It’s a strategic spot to make observations, because there are few trees and 80 percent of the sky is visible. 

“The problem with going west is it puts Tallahassee’s light pollution to the east. Our site in Monticello is east of the city light glare,” Kopczynski said. “Out there, the light dome is in the west, but it’s not a problem because everything is setting into that dome so you have the opportunity to watch it before it goes there.”

No matter how you do it, staring at the cosmos is the next best thing to being there — which is good, because we’re not actually going there anytime soon. It’s just one of the questions that pops up whenever he does public outreach: “Can we travel to the stars?” Others are, “Have you seen a UFO” and “Do you think aliens are coming here?”

“I’m a child of the space race, Star Wars, etc., and we have this expectation of traveling through the stars, and if there is life,” he said. “I see (Unidentified Flying Objects) all the time — that is, until I identify them. Aliens are a different story. When you think about the distance between stars, it isn’t possible to travel between stars because it is so great.”

Here’s how it works. Light travels at 186,000 miles a second. The closest star (aside from our own sun) is Proxmia Centauri, and it is four light-years away. That means it takes the light from that star four years to reach us. (By comparison, the sun is a mere 93 million miles away, and its light takes nine minutes to reach Earth).

Light speed might be manageable for the Starship Enterprise, but the fastest object humans have put in space so far is a solar observation satellite that used the gravity of the sun to zip along at 60,000 miles an hour.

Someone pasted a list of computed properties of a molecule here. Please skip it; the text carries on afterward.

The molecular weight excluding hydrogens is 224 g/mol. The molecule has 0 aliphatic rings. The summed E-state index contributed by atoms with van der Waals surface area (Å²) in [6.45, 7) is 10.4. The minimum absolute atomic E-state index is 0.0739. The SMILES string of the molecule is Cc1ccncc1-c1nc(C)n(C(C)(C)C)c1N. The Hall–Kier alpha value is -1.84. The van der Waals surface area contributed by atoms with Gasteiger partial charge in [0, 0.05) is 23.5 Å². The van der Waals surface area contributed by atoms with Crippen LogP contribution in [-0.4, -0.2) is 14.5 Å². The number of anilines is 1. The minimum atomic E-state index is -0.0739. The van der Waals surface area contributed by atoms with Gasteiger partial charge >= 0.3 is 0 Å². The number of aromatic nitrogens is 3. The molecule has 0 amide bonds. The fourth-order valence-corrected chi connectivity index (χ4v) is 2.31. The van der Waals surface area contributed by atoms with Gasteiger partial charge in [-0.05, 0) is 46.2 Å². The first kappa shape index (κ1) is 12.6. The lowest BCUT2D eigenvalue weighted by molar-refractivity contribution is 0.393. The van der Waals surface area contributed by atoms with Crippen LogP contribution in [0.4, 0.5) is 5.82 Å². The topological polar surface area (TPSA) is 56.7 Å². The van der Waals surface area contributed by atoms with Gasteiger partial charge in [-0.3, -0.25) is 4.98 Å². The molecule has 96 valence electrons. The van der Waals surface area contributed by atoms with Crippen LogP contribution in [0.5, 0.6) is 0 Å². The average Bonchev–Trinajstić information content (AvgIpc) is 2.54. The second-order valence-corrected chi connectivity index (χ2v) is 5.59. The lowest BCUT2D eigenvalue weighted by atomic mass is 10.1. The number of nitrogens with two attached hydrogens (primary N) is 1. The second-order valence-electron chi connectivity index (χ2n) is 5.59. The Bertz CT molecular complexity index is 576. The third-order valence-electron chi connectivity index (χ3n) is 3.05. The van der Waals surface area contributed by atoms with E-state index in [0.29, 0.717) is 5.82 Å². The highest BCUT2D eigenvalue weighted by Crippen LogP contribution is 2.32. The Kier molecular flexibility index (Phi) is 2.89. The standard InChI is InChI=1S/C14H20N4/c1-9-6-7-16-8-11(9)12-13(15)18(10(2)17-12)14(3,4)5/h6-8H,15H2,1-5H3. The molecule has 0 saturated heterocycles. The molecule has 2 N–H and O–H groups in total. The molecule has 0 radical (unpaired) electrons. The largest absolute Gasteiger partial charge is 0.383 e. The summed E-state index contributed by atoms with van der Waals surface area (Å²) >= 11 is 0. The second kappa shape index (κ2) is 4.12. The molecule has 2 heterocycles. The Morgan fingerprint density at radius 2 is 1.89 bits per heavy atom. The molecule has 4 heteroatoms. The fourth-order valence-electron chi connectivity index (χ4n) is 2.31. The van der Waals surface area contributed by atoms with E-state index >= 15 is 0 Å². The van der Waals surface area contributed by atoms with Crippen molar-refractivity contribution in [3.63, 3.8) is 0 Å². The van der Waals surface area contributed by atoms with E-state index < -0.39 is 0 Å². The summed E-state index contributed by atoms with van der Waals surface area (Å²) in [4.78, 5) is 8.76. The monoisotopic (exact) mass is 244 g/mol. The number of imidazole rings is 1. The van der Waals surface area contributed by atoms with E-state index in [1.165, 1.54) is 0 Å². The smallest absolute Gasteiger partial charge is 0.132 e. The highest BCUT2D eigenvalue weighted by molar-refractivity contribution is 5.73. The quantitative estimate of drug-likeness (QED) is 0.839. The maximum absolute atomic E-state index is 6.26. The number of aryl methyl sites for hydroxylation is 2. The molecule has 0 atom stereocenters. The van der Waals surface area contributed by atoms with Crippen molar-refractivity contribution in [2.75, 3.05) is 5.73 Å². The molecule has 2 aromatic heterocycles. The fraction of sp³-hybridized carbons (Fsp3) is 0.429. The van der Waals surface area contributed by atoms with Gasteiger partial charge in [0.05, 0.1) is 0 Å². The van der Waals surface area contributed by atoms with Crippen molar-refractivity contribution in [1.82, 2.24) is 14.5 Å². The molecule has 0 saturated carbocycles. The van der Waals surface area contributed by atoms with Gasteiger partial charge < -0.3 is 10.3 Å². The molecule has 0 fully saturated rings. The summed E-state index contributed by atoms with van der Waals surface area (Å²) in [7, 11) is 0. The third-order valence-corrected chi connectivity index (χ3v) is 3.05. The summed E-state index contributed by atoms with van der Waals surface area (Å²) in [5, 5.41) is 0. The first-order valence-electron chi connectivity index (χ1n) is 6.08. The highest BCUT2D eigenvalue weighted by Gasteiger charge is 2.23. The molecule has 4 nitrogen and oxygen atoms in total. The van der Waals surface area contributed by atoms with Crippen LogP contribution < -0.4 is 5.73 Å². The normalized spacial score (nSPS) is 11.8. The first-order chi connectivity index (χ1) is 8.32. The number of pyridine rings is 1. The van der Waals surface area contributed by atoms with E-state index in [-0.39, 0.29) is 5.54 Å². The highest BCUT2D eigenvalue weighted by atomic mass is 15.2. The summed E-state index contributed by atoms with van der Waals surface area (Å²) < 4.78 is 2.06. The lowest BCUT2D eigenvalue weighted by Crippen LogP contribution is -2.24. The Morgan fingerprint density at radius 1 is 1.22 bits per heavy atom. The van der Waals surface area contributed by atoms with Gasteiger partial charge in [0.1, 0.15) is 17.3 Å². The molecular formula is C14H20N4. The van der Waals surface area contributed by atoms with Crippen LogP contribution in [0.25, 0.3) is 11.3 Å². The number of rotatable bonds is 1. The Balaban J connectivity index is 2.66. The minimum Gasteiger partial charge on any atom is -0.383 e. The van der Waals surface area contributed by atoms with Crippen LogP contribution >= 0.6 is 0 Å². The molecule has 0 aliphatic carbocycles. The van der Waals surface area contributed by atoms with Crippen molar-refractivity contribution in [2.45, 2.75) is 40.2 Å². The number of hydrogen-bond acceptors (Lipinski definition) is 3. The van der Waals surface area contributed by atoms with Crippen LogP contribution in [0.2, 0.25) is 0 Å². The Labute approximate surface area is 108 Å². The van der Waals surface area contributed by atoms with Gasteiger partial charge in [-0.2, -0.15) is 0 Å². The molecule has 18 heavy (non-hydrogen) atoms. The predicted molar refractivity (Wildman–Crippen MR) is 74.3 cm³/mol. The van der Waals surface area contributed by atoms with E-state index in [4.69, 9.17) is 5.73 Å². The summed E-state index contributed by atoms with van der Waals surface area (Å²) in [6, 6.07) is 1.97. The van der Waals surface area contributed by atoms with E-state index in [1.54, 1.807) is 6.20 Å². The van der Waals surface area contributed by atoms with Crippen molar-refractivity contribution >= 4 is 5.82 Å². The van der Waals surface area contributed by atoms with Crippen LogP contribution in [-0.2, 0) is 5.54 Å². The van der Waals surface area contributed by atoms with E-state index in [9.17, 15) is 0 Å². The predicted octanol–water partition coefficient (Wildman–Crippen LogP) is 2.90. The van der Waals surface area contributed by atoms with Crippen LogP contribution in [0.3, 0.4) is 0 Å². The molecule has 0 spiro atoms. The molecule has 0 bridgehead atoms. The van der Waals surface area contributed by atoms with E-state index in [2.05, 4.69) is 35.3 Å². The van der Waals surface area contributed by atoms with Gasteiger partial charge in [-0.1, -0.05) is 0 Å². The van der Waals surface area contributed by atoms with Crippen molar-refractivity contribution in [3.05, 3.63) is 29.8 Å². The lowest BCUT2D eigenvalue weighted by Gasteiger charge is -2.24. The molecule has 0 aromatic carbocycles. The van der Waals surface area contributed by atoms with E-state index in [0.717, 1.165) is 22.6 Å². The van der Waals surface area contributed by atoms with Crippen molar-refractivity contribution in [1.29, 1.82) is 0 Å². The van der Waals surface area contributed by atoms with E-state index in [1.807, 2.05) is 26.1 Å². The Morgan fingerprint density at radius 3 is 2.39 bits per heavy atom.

“It’s very fast on the interstate, very fast, but in space, it’s very slow. If we traveled at that speed it would take 10,000 years to reach Proxima Centauri. Forget traveling through space, it ain’t going to happen … people don’t want to hear that. But that’s OK,” Kopczynski said.

Another popular question involves our nearest neighbor, the moon. On a clear night the mountains, craters and shadows can be seen distinctly, even with a simple pair of binoculars. It looks so close, one would think we could see more. But it’s not possible.

“Lot of times people say, ‘Can you see the flags or the landing sites on the moon?’ Well, even the Hubble can’t see that,” he said. “It’s really fun when you’re looking at Venus and it looks like a crescent moon. The kids will say it’s the moon, and you say no, (even though) it looks like the moon, it’s not.”

That being said, there are lots of cool things to keep an eye out for. The occasional bolide meteor, for example. Or, satellites zipping across the starfield. And, once in a blue moon, something extraordinary happens.

“The coolest thing I’ve seen was when Skylab burned up,” he said, referring to the abandoned NASA spacelab that re-entered the atmosphere in 1979. “It made a last pass over Florida, and I was in South Florida and this thing came in. It was the size of 10 full moons, blue, white, red and orange; coolest thing in terms of seeing something burn up in the atmosphere.”

And yes, there are astronomy “apps” for the layperson to download to their smartphone or tablet devices. Kopczynski has a good chuckle over these things, because even though they enable a novice to identify certain objects, the person using such an app or device could be missing the point entirely.

“The ironic thing is, you are looking at the pad instead of looking at the sky,” he said.


Look to the Stars

Information about Tallahassee Astronomical Society news and upcoming events can be found at stargazers.org.